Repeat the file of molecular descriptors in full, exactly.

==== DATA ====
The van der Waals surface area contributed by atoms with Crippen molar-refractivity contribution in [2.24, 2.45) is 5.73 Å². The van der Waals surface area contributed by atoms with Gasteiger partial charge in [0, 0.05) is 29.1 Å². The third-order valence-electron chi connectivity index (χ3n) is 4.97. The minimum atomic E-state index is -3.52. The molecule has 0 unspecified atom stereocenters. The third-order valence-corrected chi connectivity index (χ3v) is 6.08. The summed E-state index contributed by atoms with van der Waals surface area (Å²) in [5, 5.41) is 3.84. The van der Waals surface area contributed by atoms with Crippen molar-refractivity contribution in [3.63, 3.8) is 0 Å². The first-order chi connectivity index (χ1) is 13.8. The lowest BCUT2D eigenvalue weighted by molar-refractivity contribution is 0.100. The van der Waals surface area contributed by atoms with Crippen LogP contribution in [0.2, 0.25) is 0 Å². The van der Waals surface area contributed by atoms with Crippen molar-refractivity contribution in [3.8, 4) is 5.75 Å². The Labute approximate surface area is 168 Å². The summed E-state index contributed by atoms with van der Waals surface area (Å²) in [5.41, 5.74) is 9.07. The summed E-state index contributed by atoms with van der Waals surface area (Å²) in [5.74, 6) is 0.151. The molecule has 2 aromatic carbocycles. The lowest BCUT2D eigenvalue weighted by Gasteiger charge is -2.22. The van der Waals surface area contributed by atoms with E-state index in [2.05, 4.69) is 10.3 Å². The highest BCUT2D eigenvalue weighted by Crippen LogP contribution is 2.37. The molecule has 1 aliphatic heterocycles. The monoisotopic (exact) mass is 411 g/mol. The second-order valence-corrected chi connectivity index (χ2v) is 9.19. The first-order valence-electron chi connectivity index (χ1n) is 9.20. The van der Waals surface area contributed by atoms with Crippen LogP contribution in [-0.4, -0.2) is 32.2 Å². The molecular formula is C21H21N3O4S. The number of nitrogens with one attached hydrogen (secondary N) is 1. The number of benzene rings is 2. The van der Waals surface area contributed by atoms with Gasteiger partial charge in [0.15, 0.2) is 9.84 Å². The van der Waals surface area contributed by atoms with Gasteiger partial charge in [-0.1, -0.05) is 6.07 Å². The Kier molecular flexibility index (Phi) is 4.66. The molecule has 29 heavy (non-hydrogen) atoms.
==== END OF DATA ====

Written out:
The van der Waals surface area contributed by atoms with Crippen molar-refractivity contribution in [2.24, 2.45) is 5.73 Å². The van der Waals surface area contributed by atoms with Gasteiger partial charge in [0, 0.05) is 29.1 Å². The third-order valence-electron chi connectivity index (χ3n) is 4.97. The minimum atomic E-state index is -3.52. The molecule has 0 unspecified atom stereocenters. The third-order valence-corrected chi connectivity index (χ3v) is 6.08. The summed E-state index contributed by atoms with van der Waals surface area (Å²) in [5, 5.41) is 3.84. The van der Waals surface area contributed by atoms with Crippen molar-refractivity contribution in [3.63, 3.8) is 0 Å². The first-order chi connectivity index (χ1) is 13.8. The lowest BCUT2D eigenvalue weighted by molar-refractivity contribution is 0.100. The van der Waals surface area contributed by atoms with Crippen LogP contribution in [0.2, 0.25) is 0 Å². The van der Waals surface area contributed by atoms with Crippen molar-refractivity contribution in [3.8, 4) is 5.75 Å². The Labute approximate surface area is 168 Å². The summed E-state index contributed by atoms with van der Waals surface area (Å²) in [5.41, 5.74) is 9.07. The summed E-state index contributed by atoms with van der Waals surface area (Å²) in [5.74, 6) is 0.151. The molecule has 2 aromatic carbocycles. The lowest BCUT2D eigenvalue weighted by Gasteiger charge is -2.22. The van der Waals surface area contributed by atoms with E-state index in [2.05, 4.69) is 10.3 Å². The highest BCUT2D eigenvalue weighted by Crippen LogP contribution is 2.37. The molecule has 1 aliphatic heterocycles. The monoisotopic (exact) mass is 411 g/mol. The second-order valence-corrected chi connectivity index (χ2v) is 9.19. The first-order valence-electron chi connectivity index (χ1n) is 9.20. The van der Waals surface area contributed by atoms with Crippen LogP contribution in [-0.4, -0.2) is 32.2 Å². The molecular formula is C21H21N3O4S. The number of nitrogens with one attached hydrogen (secondary N) is 1. The number of benzene rings is 2. The van der Waals surface area contributed by atoms with Gasteiger partial charge in [0.15, 0.2) is 9.84 Å². The van der Waals surface area contributed by atoms with Gasteiger partial charge in [-0.1, -0.05) is 6.07 Å². The Kier molecular flexibility index (Phi) is 4.66. The molecule has 29 heavy (non-hydrogen) atoms.